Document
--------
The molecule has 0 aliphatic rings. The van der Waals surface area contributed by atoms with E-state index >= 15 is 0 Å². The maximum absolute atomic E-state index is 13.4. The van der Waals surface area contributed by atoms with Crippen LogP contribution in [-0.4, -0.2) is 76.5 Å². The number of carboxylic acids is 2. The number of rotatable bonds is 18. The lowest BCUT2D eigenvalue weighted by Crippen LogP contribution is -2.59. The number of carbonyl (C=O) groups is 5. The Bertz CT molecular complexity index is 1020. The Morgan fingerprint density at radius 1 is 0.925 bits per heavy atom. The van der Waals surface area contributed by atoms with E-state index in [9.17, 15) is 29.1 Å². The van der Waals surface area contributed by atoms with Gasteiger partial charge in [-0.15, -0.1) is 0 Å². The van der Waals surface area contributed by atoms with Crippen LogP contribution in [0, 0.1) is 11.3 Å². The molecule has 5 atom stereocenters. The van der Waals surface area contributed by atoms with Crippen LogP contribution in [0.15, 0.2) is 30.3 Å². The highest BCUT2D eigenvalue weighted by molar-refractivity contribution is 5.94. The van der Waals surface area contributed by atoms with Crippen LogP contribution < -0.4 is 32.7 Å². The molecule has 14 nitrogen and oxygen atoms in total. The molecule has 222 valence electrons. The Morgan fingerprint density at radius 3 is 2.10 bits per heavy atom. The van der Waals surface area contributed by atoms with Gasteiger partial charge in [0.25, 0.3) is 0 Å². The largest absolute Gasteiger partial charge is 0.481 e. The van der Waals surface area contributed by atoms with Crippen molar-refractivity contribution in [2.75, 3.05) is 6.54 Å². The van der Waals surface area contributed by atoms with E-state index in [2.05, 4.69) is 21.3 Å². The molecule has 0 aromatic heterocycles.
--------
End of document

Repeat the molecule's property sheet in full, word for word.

The molecule has 0 aliphatic rings. The van der Waals surface area contributed by atoms with E-state index >= 15 is 0 Å². The maximum absolute atomic E-state index is 13.4. The van der Waals surface area contributed by atoms with Crippen LogP contribution in [-0.4, -0.2) is 76.5 Å². The number of carboxylic acids is 2. The number of rotatable bonds is 18. The lowest BCUT2D eigenvalue weighted by Crippen LogP contribution is -2.59. The number of carbonyl (C=O) groups is 5. The Bertz CT molecular complexity index is 1020. The Morgan fingerprint density at radius 1 is 0.925 bits per heavy atom. The van der Waals surface area contributed by atoms with E-state index in [9.17, 15) is 29.1 Å². The van der Waals surface area contributed by atoms with Gasteiger partial charge in [-0.15, -0.1) is 0 Å². The van der Waals surface area contributed by atoms with Crippen LogP contribution in [0, 0.1) is 11.3 Å². The molecule has 5 atom stereocenters. The van der Waals surface area contributed by atoms with Crippen LogP contribution in [0.15, 0.2) is 30.3 Å². The highest BCUT2D eigenvalue weighted by molar-refractivity contribution is 5.94. The van der Waals surface area contributed by atoms with Crippen LogP contribution < -0.4 is 32.7 Å². The molecule has 14 nitrogen and oxygen atoms in total. The molecule has 222 valence electrons. The Morgan fingerprint density at radius 3 is 2.10 bits per heavy atom. The van der Waals surface area contributed by atoms with Gasteiger partial charge in [0.25, 0.3) is 0 Å². The largest absolute Gasteiger partial charge is 0.481 e. The van der Waals surface area contributed by atoms with Crippen molar-refractivity contribution in [2.75, 3.05) is 6.54 Å². The van der Waals surface area contributed by atoms with E-state index in [2.05, 4.69) is 21.3 Å². The molecule has 0 aromatic heterocycles.